Remember the rules. Central Park does have specific rules, but the main takeaway is that the park is first and foremost a public space. As such, please be considerate of others. That means leaving nothing behind when your ceremony ends. One particular pet peeve of mine is throwing fabric rose petals. Please do not use these. All you are doing is leaving trash behind you in petal form.
Here is the official list of ‘don’ts’ in Central Park:
- No set-up (includes tents/tables/chairs); chuppahs may be hand-carried in and out with prior permission
- No amplified sound (acoustic music is permitted)
- No vehicles or pedicab drop-off permitted
- No alcohol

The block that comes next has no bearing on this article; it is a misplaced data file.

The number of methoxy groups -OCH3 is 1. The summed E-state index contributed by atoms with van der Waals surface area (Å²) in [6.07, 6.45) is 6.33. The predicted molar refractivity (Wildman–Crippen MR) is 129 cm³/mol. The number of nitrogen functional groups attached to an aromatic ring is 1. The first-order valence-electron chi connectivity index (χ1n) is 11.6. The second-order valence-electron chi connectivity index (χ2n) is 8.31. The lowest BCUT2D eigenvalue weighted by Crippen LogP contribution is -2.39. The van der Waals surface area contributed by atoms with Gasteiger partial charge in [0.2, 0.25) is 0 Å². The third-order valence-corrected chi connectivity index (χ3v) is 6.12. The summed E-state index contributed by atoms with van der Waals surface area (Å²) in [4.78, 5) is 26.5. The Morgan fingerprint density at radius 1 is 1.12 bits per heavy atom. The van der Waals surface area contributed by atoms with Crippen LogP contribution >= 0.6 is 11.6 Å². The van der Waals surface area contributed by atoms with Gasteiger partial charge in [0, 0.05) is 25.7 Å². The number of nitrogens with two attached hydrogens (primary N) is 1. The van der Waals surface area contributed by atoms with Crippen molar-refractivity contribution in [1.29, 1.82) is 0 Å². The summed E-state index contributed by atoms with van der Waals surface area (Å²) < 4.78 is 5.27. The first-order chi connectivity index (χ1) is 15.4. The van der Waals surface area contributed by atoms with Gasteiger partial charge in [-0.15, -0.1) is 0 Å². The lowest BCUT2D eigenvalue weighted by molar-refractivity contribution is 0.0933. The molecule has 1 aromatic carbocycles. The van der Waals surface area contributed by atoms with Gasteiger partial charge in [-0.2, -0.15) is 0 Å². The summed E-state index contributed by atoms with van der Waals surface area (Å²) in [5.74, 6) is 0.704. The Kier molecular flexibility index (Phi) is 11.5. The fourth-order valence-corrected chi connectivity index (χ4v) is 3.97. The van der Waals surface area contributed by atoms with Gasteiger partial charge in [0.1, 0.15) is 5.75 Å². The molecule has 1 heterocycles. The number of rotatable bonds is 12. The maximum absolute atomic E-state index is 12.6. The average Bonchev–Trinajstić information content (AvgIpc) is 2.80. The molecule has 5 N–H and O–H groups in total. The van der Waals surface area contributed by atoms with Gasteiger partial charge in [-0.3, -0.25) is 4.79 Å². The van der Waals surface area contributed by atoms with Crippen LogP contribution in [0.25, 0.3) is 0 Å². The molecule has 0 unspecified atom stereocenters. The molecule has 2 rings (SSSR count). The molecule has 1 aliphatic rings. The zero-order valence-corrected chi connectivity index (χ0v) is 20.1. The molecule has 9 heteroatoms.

- No flowers, balloons, or decorations
- No banners or signs affixed to Park property or trees; no staking into the ground
- Cleanup is required; the venue should be in the same condition as it was before the event
- The public must always have access to the park
How To Elope in Central Park – Where and When to Go
Your time of day will determine your best Central Park location. For Zeynep and David, privacy was of upmost concern. So the place they selected in Central Park – Bow Bridge Beach – was perfect. You have the water on one side and forest surrounding you. The only problem was the time of day. Zeynep and David chose to get married early in the morning for privacy concerns. The problem is that the forest at that time is quite dark, so the bride and groom are in almost complete shade on the beach in contrast to the sunny shore.
My recommendation is that you visit your preferred location in the park at the same time of day during which you want to get married. This way you will essentially have an exact rehearsal for what the lighting will be like on your wedding day.